Australian Dictionary of Biography

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Hine, Clytie May (1887–1983)

by Wayne Hancock

This article was published in Australian Dictionary of Biography, Volume 17, (MUP), 2007

Clytie May Hine (1887-1983), soprano and vocal teacher, was born on 8 May 1887 in Adelaide, only child of William Henry Hine, South Australian-born jeweller, and his wife Mary, née McDonald. At 7 Clytie began piano lessons with W. R. Pybus, and at 16 entered the Elder Conservatorium of Music, University of Adelaide, to study with Bryceson Treharne. She later learnt singing from Professor Frederick Bevan, and in 1906 was awarded an Elder singing scholarship. As a lyric soprano she rapidly became a popular figure on Adelaide concert platforms. She graduated as an associate in music in 1908, and in April next year travelled to London to study voice at the Royal College of Music under Medora Henson. Her striking beauty rendered her particularly effective in opera and she made a successful début in 1911 at Covent Garden as Freia in Wagner’s Das Rheingold. In 1913 she was a member of the Denhof Opera Company.

On 18 March 1914 at the parish church of St John the Evangelist, Kilburn, London, Hine married John Mundy (d.1971), a cellist. During the war years she sang with the (Sir Thomas) Beecham Opera Company: her roles included Nedda in Pagliacci, Santuzza in Cavalleria Rusticana, Musetta in La Bohème, Elsa in Lohengrin, Desdemona in Otello, and the countess in The Marriage of Figaro. She also appeared in concert and in oratorio. In 1915 she was the soprano soloist in the first production of Algernon Blackwood’s The Starlight Express, with incidental music by Sir Edward Elgar, an important engagement of her early career.

The Mundys left Britain for the United States of America late in 1920. They settled in New York, and established a reputation for their innovative joint recitals featuring early English music. In 1924 Hine toured extensively throughout the USA and beyond with William Wade Hinshaw’s Mozart Opera Company. Retiring from performing in the late 1920s, she became a renowned singing teacher. Her students included Arthur Kent, Irene Jordan, Alfred Drake, Nanette Fabray, Celeste Holm and, when they visited New York, (Sir) Peter Pears and Kathleen Ferrier.

As part of the training for her students, Hine directed scenes from opera, sometimes with Benjamin (Lord) Britten at the piano; and occasionally with (Sir) John Barbirolli or Giorgio Polacco conducting. She was closely associated with Britten and Pears, both professionally and personally, for many years. Pears found her `a wonderful woman to work with, very sympathetic and forthright’. Before the American première of Britten’s Peter Grimes in 1946, she supervised a reading at her studio for Serge Koussevitzky (who had commissioned the opera) and Leonard Bernstein.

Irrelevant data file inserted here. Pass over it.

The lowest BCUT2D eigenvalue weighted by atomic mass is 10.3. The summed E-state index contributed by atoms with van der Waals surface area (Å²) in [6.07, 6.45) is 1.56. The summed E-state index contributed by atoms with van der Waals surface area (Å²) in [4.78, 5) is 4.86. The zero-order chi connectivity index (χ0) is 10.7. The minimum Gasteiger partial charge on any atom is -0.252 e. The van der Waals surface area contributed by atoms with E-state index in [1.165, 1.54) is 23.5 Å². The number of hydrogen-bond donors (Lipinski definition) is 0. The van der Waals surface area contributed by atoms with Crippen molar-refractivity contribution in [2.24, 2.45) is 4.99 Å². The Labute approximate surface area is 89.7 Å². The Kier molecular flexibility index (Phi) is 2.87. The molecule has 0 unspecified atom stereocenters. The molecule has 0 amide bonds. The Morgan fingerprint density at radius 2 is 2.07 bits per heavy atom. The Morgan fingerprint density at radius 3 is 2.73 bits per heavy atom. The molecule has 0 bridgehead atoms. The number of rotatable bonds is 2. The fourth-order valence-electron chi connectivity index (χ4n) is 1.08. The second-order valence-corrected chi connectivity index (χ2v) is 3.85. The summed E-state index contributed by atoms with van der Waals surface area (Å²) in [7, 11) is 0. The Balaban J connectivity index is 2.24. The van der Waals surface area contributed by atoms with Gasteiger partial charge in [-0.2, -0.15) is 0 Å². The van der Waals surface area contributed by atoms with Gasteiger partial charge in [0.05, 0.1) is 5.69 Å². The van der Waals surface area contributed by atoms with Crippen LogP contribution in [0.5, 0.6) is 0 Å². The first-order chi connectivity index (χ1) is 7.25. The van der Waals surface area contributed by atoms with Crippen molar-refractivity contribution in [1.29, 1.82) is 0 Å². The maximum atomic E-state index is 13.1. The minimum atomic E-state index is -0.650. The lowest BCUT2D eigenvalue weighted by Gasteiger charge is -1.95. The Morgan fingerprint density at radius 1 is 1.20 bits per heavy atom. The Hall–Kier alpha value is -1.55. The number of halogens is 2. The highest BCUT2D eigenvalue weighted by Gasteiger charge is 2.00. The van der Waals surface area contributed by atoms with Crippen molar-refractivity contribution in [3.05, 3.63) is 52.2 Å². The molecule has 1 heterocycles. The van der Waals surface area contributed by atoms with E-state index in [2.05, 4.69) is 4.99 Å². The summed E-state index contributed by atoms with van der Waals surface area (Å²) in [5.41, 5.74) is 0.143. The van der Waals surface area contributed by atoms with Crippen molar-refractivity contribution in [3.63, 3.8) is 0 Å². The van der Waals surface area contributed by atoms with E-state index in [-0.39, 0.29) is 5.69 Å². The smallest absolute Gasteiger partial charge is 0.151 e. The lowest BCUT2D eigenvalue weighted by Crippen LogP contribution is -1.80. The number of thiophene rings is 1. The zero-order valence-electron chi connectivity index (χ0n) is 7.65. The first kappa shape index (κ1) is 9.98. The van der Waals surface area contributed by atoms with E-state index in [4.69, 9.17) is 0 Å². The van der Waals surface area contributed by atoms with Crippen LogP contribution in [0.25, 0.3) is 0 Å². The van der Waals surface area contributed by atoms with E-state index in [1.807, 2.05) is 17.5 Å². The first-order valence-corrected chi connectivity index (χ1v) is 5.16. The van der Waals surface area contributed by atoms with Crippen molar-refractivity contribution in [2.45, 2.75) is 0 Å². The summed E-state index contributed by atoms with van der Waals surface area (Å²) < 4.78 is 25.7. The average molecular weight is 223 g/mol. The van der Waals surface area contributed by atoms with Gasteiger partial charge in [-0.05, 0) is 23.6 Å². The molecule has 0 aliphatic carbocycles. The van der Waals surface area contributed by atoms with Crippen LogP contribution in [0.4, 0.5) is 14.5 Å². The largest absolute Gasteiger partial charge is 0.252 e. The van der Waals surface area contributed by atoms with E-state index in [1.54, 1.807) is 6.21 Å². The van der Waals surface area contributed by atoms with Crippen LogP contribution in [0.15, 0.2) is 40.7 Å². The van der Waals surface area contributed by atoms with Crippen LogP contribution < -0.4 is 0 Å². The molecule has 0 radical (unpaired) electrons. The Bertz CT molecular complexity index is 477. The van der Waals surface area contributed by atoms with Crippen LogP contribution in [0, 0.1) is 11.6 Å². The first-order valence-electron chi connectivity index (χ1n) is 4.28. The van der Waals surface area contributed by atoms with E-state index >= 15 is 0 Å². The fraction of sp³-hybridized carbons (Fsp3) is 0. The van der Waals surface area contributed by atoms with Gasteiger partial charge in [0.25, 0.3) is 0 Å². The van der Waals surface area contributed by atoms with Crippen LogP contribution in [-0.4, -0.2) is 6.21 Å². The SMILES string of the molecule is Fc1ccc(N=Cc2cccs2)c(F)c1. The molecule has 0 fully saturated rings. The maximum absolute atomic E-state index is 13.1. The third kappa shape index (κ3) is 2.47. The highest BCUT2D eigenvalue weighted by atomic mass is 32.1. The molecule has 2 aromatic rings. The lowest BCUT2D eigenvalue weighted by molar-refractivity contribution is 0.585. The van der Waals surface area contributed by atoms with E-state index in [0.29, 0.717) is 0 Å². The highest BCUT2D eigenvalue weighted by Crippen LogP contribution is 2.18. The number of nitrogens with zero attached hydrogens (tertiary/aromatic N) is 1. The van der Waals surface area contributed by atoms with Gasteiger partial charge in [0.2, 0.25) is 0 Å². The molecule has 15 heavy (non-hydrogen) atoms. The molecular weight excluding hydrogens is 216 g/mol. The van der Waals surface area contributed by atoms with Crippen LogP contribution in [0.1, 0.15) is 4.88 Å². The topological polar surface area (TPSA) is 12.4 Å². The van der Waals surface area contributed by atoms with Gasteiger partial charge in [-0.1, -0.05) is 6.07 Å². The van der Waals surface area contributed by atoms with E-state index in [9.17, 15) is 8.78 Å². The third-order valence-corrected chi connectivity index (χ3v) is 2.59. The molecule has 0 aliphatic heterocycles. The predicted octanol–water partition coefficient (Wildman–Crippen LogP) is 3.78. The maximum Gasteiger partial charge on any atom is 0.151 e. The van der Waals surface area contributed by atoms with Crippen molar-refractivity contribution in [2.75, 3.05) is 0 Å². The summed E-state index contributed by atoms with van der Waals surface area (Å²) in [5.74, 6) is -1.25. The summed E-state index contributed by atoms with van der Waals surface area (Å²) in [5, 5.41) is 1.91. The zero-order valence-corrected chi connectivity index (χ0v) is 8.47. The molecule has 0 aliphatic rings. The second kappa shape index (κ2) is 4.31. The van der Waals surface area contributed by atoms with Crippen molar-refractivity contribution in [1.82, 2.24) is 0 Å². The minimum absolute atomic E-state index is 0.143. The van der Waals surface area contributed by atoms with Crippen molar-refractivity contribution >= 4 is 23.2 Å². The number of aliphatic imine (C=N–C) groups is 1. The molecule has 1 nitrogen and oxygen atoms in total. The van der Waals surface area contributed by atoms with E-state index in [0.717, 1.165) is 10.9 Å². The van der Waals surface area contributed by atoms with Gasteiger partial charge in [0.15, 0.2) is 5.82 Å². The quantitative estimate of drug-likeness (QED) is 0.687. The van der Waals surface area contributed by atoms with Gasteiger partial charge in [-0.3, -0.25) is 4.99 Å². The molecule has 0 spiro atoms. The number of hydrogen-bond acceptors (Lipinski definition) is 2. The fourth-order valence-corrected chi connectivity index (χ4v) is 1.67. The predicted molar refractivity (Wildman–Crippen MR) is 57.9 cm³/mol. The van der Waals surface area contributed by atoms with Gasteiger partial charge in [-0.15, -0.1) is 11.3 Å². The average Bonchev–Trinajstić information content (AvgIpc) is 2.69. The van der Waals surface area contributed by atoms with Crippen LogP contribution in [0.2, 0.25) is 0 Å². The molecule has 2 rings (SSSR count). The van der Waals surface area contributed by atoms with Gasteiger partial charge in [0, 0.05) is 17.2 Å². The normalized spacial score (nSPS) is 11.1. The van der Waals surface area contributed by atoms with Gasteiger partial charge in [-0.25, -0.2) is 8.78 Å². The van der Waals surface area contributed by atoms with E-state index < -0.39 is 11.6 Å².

Hine also taught at the Academy of Vocal Art, Philadelphia, Pennsylvania, and was musical adviser to the American Theatre Wing. Actors such as Kirk Douglas and John Forsythe studied speech with her. She retired in the late 1950s; in 1970 the Royal College of Music established an annual scholarship in her name. Survived by her son, John Hine Mundy, a medieval historian, and her daughter, Meg Mundy, an actress, she died on 27 June 1983 in New York.

Select Bibliography

  • C. Headington, Peter Pears (1992)
  • Register (Adelaide), 11 Sept 1909, p 5, 22 Jan 1910, p 5, 31 Dec 1910, p 8, 28 Oct 1911, p 8
  • Times (London), 20 Oct 1911, p 9, 12 Aug 1983, p 10
  • Australian Musical News, 1 Aug 1934, p 2
  • Opera News (New York), 14 Dec 1974, p 28
  • W. Hancock, `Clytie Hine Mundy’, Music Stand, Oct 1996, p 6, and Nov-Dec 1996, p 8
  • W. Hancock and M. Elphinstone, Clytie Hine: The Student Years (typescript, 1995, copy on ADB file).

Citation details

Wayne Hancock, 'Hine, Clytie May (1887–1983)', Australian Dictionary of Biography, National Centre of Biography, Australian National University, http://adb.anu.edu.au/biography/hine-clytie-may-12640/text22775, published in hardcopy 2007, accessed online 15 September 2014.

This article was first published in hardcopy in Australian Dictionary of Biography, Volume 17, (MUP), 2007

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